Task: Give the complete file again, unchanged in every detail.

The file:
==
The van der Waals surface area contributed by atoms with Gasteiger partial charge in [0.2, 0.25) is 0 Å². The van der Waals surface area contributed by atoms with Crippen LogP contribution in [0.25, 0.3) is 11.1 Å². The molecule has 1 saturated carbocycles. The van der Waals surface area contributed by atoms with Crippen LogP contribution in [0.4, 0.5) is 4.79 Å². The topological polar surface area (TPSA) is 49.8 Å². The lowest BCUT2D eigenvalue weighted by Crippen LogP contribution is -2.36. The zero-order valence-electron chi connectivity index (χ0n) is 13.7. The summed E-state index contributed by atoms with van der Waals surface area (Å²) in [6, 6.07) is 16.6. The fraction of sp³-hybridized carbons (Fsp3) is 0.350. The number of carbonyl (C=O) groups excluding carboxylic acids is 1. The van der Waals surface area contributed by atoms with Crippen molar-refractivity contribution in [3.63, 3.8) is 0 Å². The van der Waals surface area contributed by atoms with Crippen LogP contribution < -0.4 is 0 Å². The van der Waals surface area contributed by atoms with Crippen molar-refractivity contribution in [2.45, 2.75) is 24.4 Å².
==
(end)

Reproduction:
The van der Waals surface area contributed by atoms with Gasteiger partial charge in [0.2, 0.25) is 0 Å². The van der Waals surface area contributed by atoms with Crippen LogP contribution in [0.25, 0.3) is 11.1 Å². The molecule has 1 saturated carbocycles. The van der Waals surface area contributed by atoms with Crippen LogP contribution in [0.4, 0.5) is 4.79 Å². The topological polar surface area (TPSA) is 49.8 Å². The lowest BCUT2D eigenvalue weighted by Crippen LogP contribution is -2.36. The zero-order valence-electron chi connectivity index (χ0n) is 13.7. The summed E-state index contributed by atoms with van der Waals surface area (Å²) in [6, 6.07) is 16.6. The fraction of sp³-hybridized carbons (Fsp3) is 0.350. The number of carbonyl (C=O) groups excluding carboxylic acids is 1. The van der Waals surface area contributed by atoms with Crippen molar-refractivity contribution in [3.63, 3.8) is 0 Å². The van der Waals surface area contributed by atoms with Crippen LogP contribution < -0.4 is 0 Å². The van der Waals surface area contributed by atoms with Crippen molar-refractivity contribution in [2.45, 2.75) is 24.4 Å².